Jarmusch is a true visionary; he knows his films can't bring order to the ravishing chaos around him, but he can't resist the fun of trying. In this compassionate comedy of missed connections, he makes us see the ordinary in fresh and pertinent ways. But the flickers of humanity in those taxis are soon dulled by barriers of time, sex, race, language and money. They are flickers in a vast emotional void.
As ever with Jarmusch, as the five sequential stories proceed toward their unexpectedly poignant conclusion, there's a touch of the experimental at play; but it's also a film of great warmth. Character prevails throughout, and with the exception of a miscast Ryder, the performances are terrific. Though it may take a while to get Jarmusch's gist, hang in there; by the time Tom Waits growls his lovely closing waltz over the credits, Jarmusch has shown us moments most film-makers don't even notice.
Some of the segments are more successful than others, yet all of them have the haunting quality of a completely insignificant event that someone might remember years later. Night on Earth tries to stop the clock and cast a net over the whole mystery, and while the film never loses its humor, the wistfulness, yearning and deep affection at its heart is are unmistakable. [29 May 1992, p.D1]
An easy to take followup to his previous pic Mystery Train. Beginning with an outer-space shot gradually zeroing in on planet Earth, the director covers in five separate segments his favorite theme of lonely people interacting but ultimately facing the great void alone.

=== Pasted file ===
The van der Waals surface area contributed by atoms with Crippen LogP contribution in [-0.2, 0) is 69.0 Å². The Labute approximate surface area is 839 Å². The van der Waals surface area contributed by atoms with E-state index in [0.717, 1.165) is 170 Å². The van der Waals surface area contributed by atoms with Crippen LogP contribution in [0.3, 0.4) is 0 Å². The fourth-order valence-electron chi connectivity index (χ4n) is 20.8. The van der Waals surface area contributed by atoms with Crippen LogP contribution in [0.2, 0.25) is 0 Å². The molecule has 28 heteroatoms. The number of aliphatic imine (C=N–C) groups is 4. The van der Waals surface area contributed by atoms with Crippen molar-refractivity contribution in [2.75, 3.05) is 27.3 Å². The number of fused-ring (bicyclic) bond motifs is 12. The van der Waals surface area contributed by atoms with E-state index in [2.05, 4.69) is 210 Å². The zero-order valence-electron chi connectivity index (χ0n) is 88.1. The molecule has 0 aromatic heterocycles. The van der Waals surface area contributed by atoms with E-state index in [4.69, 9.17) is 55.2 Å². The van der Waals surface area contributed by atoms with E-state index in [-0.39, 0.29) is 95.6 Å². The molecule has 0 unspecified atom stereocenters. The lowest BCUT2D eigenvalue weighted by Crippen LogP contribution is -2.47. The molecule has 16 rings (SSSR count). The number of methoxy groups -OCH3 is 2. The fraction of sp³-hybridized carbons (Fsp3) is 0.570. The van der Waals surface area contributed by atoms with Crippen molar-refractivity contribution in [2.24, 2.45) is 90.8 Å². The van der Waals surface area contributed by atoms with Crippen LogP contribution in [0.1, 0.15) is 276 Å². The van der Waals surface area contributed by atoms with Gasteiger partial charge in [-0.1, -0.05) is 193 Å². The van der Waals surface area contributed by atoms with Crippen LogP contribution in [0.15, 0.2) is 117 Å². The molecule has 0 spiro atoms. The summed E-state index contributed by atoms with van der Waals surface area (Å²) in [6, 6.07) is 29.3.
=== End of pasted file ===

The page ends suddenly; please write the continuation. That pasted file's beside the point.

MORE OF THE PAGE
Although his (Jarmusch) films have moments of sly obliqueness, they leave us feeling stranded in underdevelopment. This is the case with Night on Earth, which is launched on a promising conceit - nocturnal taxi rides in five cities around the world during the same time slot. By the time the film ends, we can't help wondering just who has been taken for a ride. [15 May 1992, p.85]
Even in his poorest work (i.e., this movie), director Jarmusch retains an appealing sense of experimentation. He fills his movies with those clumsy, unhurried moments between people. But in Night on Earth, with five vignettes to get through, he's forced to create faster, more sketchlike pieces. He's just not up to the task. Nor do performers Winona Ryder, Isaach De Bankole, Roberto Benigni and others pick up the improvisational ball.
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